Though given the adorable-sounding nickname “El Popo” the Volcán Popocatépetl (Smoking Mountain) in Mexico is one seriously threatening volcano. Still, it is not the only volcano causing worry. In Ecuador, the Tungurahua volcano, known as the “Throat of Fire” is active as well, having had a major eruption in 2010 which caused hundreds of village residents located 80 miles outside of Quito and in the tourist town of Banos to flee in fear for their lives.
As volcanologists continue to monitor both, here is a comparison of the two volcanoes:
Popocatépetl: 43 miles southeast of Mexico City, Mexico
Tungurahua: Andes of central Ecuador, 87 miles south of the capital Quito, Ecudaor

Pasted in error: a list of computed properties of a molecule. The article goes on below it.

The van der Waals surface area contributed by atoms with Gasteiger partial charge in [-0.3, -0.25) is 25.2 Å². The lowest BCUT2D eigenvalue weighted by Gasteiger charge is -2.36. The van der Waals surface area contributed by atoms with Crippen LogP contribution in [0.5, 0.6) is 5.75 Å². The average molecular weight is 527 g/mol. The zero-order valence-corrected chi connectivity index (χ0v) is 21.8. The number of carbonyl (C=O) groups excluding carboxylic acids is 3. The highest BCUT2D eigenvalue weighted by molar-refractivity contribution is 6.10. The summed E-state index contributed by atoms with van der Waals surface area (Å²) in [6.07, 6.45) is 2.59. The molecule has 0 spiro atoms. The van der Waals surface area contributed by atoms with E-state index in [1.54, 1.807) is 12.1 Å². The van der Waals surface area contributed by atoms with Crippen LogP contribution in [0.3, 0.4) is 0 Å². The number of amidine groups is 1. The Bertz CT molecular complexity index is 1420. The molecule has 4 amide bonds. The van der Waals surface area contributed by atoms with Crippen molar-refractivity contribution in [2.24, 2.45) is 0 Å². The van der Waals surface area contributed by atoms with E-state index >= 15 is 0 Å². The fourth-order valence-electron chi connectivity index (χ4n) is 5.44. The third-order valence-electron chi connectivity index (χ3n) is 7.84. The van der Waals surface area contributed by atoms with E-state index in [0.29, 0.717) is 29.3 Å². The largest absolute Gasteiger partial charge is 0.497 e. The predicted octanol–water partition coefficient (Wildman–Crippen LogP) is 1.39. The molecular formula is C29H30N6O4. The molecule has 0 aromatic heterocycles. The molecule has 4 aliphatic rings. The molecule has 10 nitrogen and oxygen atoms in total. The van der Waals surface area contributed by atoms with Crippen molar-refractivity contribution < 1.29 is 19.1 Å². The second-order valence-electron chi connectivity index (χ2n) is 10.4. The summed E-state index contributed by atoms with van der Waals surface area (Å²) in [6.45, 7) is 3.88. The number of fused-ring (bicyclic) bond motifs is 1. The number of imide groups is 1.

Popocatépetl: 17,802 feet (5426 meters)
Tungurahua: 16,479 feet (5023 meters)
Active prior to 2012-
Popocatépetl: December 1994–October 1995, 1996-2003, 2004, 2005-(current)
Tungurahua: October 1999-July 2009, January-July 2010, November 2010-(current)
Population near volcano-
Popocatépetl: Puebla pop. 1,400,000
Tungurahua: Tungurahua Province pop. 581,389
Popocatépetl is North America’s 2nd highest volcano and the 2nd highest peak in Mexico. On April 20, 2012, reports stated that a heavy plume of ash was shot into the air along with extremely hot, glowing rock. Spanish-language network Televisa even broadcast images of red material (possibly lava) pouring over from the top of the volcano.
Tungurahua is one of Ecuador’s most active volcanoes. It is one of eight active volcanoes in the country. In 2011, Tungurahua launched magma boulders more than 950 ft in the air.